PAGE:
Be pre­pared when vis­it­ing the Emer­ald Isle

Baltimore Sun Sunday - - TRAVEL - Rick Steves

Ire­land is more than an “Emer­ald Isle.” It’s an isle filled with cul­tural and his­toric won­ders ... and lately with lots of tourists, too. And at many of its top sights, reser­va­tions are now ei­ther re­quired or highly rec­om­mended.

In Dublin, it’s more im­por­tant than ever to buy ad­vance tick­ets for the most pop­u­lar sights. These in­clude Kil­main­ham Gaol, a mu­seum housed in a former prison for po­lit­i­cal pris­on­ers (vis­its are by guided tour only), and the Guinness Store­house, birth­place of Ire­land’s fa­mous stout beer. If you don’t book in ad­vance, you’ll waste time wait­ing in long ticket lines and may not even get in.

It’s also smart to buy timed-en­try tick­ets in ad­vance for the Book of Kells, the 1,200-year-old il­lu­mi­nated man­u­script of the four gospels, dis­played at the Trin­ity Col­lege li­brary. With­out a reser­va­tion, vis­i­tors can try the side en­try (through the Arts Build­ing on Nas­sau Street), where it’s of­ten easy to book tick­ets — even same day, if avail­able — from ticket ma­chines in the lobby hall­way.

A new mu­seum in Dublin, 14 Henrietta Street, is also one of the city’s best sight­see­ing stops. The former town­house of­fers a fas­ci­nat­ing look at the hard­ships of Dublin ten­e­ment life. Once an af­flu­ent Ge­or­gian man­sion, it was sub­di­vided and con­verted in the 19th cen­tury into a cramped mul­ti­fam­ily space hous­ing more than 100 peo­ple. On a 75-minute tour, guides share sto­ries of former res­i­dents and de­scribe the 150-year de­cline of this aris­to­cratic town­house into a ten­e­ment.

A new, mod­ern vis­i­tors cen­ter has opened at Bru na Boinne, the site of two 5,000-year-old pas­sage tombs 45 min­utes north of Dublin. Ex­hibits de­tail the lat­est dis­cov­er­ies at the site, while high-tech in­ter­ac­tive dis­plays trans­port vis­i­tors to pre­his­toric times. From the cen­ter, shut­tles make it easy to reach the tombs — New­grange and Knowth — which can be ac­cessed only via guided tour. Tours are ex­pected to fill up well in ad­vance, but be­gin­ning

March 1 you can re­serve a spot on­line ahead of time.

Pop­u­lar stops around Ire­land are com­ing up with cre­ative ways to grap­ple with crowds. The Cliffs of Mo­her — the ma­jes­tic sheer cliffs on Ire­land’s west coast — now clev­erly of­fer on­line tick­ets for half price (4 eu­ros) be­fore 11 am and after 4 p.m. Smart trav­el­ers are wise to visit at these times not just be­cause it’s a lit­tle cheaper, but be­cause lighter crowds make for a more tran­quil ex­pe­ri­ence at the cliffs. Tick­ets in­clude park­ing and ad­mis­sion to the vis­i­tors’ cen­ter and its ex­hibit, which fo­cuses on the cliffs’ nat­u­ral and ge­o­log­i­cal his­tory.

South of Dublin, in County Wick­low, Avon­dale House — the former res­i­dence of Ir­ish po­lit­i­cal leader Charles Par­nell — has closed for a long-term ren­o­va­tion. A re­open­ing date has not yet been an­nounced. In the south­ern port town of Kin­sale, Des­mond Cas­tle is closed to vis­i­tors for an in­def­i­nite pe­riod of time.

Res­i­dents of North­ern Ire­land are wrestling with the ef­fects of an im­pend­ing Brexit. But tourists aren’t likely to ex­pe­ri­ence any sig­nif­i­cant im­pacts: In 2020, I ex­pect a visit to North­ern Ire­land to be just as easy as ever, and prob­a­bly even more in­ter­est­ing.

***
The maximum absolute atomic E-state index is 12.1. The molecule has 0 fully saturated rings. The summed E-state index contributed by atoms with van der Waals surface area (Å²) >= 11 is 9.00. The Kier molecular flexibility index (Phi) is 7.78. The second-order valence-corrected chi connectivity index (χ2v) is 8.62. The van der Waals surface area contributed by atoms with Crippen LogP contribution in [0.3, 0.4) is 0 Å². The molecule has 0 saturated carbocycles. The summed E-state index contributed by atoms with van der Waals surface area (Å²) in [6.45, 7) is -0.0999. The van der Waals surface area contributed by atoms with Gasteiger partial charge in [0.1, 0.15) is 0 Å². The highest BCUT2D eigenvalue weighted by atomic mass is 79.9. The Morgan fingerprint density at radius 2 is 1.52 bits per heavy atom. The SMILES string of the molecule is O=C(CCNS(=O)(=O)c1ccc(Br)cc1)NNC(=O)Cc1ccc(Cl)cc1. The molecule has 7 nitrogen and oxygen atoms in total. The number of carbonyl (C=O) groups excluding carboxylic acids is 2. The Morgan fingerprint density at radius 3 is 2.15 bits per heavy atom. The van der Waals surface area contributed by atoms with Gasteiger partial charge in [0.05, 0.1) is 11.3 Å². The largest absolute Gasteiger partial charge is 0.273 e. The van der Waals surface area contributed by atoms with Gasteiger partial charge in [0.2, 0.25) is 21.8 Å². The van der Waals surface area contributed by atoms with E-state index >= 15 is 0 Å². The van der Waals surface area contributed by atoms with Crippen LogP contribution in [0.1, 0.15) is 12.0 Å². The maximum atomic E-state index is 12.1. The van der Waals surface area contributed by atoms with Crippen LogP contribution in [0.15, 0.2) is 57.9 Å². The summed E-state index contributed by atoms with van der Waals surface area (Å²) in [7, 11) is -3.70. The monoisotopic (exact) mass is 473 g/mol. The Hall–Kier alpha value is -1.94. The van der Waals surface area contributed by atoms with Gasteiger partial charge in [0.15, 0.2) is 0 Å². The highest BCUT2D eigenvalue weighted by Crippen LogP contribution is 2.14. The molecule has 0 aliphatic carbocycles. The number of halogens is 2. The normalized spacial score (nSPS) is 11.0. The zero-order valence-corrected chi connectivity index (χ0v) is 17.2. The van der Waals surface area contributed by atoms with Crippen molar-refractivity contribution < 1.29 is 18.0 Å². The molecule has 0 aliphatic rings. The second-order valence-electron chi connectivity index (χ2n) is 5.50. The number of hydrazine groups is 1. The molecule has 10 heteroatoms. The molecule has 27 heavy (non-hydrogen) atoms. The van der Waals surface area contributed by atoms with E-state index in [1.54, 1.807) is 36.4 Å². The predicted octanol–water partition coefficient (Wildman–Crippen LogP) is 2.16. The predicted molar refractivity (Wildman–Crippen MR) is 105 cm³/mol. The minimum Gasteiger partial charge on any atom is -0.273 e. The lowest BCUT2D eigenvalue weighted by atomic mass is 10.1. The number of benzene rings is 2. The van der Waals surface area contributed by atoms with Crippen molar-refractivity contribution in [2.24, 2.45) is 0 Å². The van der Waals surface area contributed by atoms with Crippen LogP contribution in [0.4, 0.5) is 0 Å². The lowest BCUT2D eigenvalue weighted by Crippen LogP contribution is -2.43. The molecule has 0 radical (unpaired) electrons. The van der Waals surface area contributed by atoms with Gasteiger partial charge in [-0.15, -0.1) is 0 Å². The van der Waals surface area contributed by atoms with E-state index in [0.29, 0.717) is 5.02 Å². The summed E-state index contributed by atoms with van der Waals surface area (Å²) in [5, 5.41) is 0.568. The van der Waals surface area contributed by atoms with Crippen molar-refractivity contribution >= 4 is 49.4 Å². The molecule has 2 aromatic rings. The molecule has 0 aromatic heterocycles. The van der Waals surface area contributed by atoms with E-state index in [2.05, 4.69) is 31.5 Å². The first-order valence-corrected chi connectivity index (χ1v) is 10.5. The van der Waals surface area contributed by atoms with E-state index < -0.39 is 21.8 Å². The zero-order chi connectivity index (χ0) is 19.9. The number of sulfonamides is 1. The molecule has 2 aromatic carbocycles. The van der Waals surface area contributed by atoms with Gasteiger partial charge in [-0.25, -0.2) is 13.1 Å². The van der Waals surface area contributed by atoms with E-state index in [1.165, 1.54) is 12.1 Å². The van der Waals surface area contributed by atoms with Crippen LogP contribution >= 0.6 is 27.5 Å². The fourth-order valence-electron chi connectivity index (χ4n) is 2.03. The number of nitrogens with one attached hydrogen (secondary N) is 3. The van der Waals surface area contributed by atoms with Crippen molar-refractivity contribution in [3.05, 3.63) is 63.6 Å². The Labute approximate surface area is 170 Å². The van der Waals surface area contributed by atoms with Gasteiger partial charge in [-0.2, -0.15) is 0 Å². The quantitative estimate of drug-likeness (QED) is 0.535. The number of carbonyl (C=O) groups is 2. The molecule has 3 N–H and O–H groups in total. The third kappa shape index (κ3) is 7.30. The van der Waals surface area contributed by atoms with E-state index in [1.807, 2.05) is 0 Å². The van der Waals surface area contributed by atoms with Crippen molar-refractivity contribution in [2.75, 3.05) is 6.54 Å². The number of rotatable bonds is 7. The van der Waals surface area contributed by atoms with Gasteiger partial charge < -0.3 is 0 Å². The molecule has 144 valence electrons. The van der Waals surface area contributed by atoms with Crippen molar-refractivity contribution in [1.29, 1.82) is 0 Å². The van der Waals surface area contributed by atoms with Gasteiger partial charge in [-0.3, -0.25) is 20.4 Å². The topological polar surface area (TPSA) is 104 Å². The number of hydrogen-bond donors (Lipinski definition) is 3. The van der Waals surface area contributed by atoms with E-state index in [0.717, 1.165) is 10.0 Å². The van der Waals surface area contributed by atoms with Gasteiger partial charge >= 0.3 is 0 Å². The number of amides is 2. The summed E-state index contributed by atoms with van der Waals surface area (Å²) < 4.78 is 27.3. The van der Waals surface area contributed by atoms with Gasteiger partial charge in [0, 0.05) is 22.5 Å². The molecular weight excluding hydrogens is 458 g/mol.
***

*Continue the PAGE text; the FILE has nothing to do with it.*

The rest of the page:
Plan­ning is needed to visit a few pop­u­lar sights near the town of Portrush, on the north­ern coast. To walk across Car­rick-a-Rede Rope Bridge, dra­mat­i­cally sus­pended above the Antrim Coast, it’s smart to buy timed-en­try tick­ets ahead of your visit (now avail­able on­line). To tour the Old Bush­mills whiskey dis­tillery, trav­el­ers should show up early, as groups are limited to 18 peo­ple and spots are only avail­able on a first-come, first­served ba­sis.

In North­ern Ire­land’s cap­i­tal of Belfast, the “Glider” buses, the city’s new form of hy­brid-pow­ered rapid tran­sit, have proved pop­u­lar after a lit­tle more than a year of be­ing fully up and run­ning.

These 105-per­son buses, con­nect­ing east and west Belfast on one line and the city cen­ter and Ti­tanic Quar­ter on an­other, are par­tic­u­larly handy for trav­el­ers.

Al­though the se­ries has ended, “Game of Thrones” lives on in North­ern Ire­land, where much of the show was filmed. In the town of Banbridge, 30 min­utes from Belfast, a “Game of Thrones” stu­dio tour — fea­tur­ing ac­tual sets, cos­tumes, and props from the show — is slated to open later this year at Linen Mill Stu­dios, one of the show’s main pro­duc­tion sites. Belfast it­self cel­e­brates its con­nec­tion to the show with six free­stand­ing stained-glass win­dows sprin­kled around town. Each win­dow rep­re­sents a main house or fam­ily in the show (one for each episode of the fi­nal sea­son).

Ire­land is fa­mously wel­com­ing. But for the well-pre­pared trav­eler (who vis­its equipped with good in­for­ma­tion and the nec­es­sary reser­va­tions), that wel­come will feel even warmer. May your guide­book be well used and the wind al­ways at your back.

Rick Steves (www.rick writes Euro­pean travel guide­books and hosts travel shows on public tele­vi­sion and public ra­dio. Email him at [email protected] and fol­low his blog on Face­book.


For cheaper en­try and a more peace­ful ex­pe­ri­ence, visit the Cliffs of Mo­her early or late in the day.


If book­ing same-day tick­ets to Dublin’s Book of Kells, you’ll find few crowds at the side-en­trance ticket kiosks.

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